Faria was a flamboyant personality, and famous French writer Alexandre Dumas modelled one of the principal characters in his book, The Count of Monte Cristo, on the charismatic Goan monk. Dumas’s fictional Abbé Faria – he retained the name – is an Italian priest who becomes a mentor for Edmond Dantès, who too is thrown in jail along with him. In prison, Faria becomes Dantès’s mentor and grooms him to become the Count, in this literary work.
Meanwhile, in the real world, after Faria was released from Chateau d’If, he landed a job as a university professor of Philosophy in Marseille and then in Nimes. But after teaching for a couple of years, he returned to Paris, in 1811. He would live another 8 years only but he did his most memorable work during this time.
Developing His Theory of Hypnotism
Faria refuted Franz Mesmer’s theory of ‘mesmerism’. Mesmer believed that hypnosis rested on ‘animal magnetism’, an invisible natural force possessed by all living things. Faria, on the other hand, believed that hypnosis was the result of auto-suggestion or self-suggestion and was linked to the power of the ‘imagination’ or the mind. The term ‘hypnosis hadn’t been coined yet and while Mesmer called it ‘mesmerism’, Faria named it ‘somnambulism’ or ‘lucid sleep’.
To drum up interest in his work, Faria worked up some drama. He held public sessions in Paris, where he lectured and demonstrated his technique. As you can imagine, these sessions were the talk of the town and were all sold out! People flocked to see the tall, lean, dark-skinned figure in flowing robes ‘casting a spell’, as it were, on his subjects. But the Catholic Church wasn’t impressed. Faria was accused of dabbling in the occult and in witchcraft, and he was discredited.
Forsaken & Forgotten
Sadly, Faria was forced to live the rest of his days in obscurity and served as a chaplain in a convent, in return for board and lodging. But he didn’t forsake his work. It was then that he wrote his seminal work titled De la Cause du Sommeil Lucide, ou Etude de la Nature de l’homme (On The Cause of Lucid Sleep in the Study of the Nature of Man), which was published just before he died of a stroke in 1819. Although derided as the work of a charlatan in the early 19th century, the text is a valuable resource in the study of the hypnotic sciences today.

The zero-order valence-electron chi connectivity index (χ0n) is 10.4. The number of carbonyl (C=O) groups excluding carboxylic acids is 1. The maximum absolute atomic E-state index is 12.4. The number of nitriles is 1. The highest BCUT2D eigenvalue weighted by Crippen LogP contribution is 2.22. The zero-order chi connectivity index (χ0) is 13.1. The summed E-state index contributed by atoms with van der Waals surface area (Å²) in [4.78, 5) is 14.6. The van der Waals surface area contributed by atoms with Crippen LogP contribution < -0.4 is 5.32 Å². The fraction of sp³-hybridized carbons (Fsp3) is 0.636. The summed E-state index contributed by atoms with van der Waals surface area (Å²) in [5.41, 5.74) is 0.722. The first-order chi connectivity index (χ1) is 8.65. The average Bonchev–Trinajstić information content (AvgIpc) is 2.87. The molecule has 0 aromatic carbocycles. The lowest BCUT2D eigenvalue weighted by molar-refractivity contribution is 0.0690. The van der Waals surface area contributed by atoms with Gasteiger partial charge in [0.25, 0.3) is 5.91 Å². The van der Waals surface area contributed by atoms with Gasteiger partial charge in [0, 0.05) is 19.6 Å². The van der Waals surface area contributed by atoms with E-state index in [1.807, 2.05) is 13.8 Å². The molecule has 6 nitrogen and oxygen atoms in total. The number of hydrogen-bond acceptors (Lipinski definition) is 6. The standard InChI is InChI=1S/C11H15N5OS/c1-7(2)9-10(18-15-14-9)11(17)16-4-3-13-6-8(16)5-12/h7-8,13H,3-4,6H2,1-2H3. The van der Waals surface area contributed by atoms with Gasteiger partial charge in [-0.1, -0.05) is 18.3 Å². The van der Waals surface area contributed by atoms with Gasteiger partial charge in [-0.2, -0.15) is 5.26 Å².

However, in his native Goa, Abbé Faria’s name sadly draws a blank. There's a road named after him in Margao – Rua Abade Faria – and a rather dramatic bronze statue erected in his honour near the Old Secretariat building, on the Panjim waterfront. It depicts a monk in flowing robes and with flowing hair, arms outstretched, bending over a woman, who is falling backwards as she is hypnotized by him. Inscribed on the pedestal are the words: ‘Jose Custodio, Abbé Faria, fundador do metodo de hipnose pela sugestao (founder of the method of hypnotism by suggestion).’
Dissolving into the swirl of passersby, traffic, the statue has done little to keep the memory of this Goan son alive.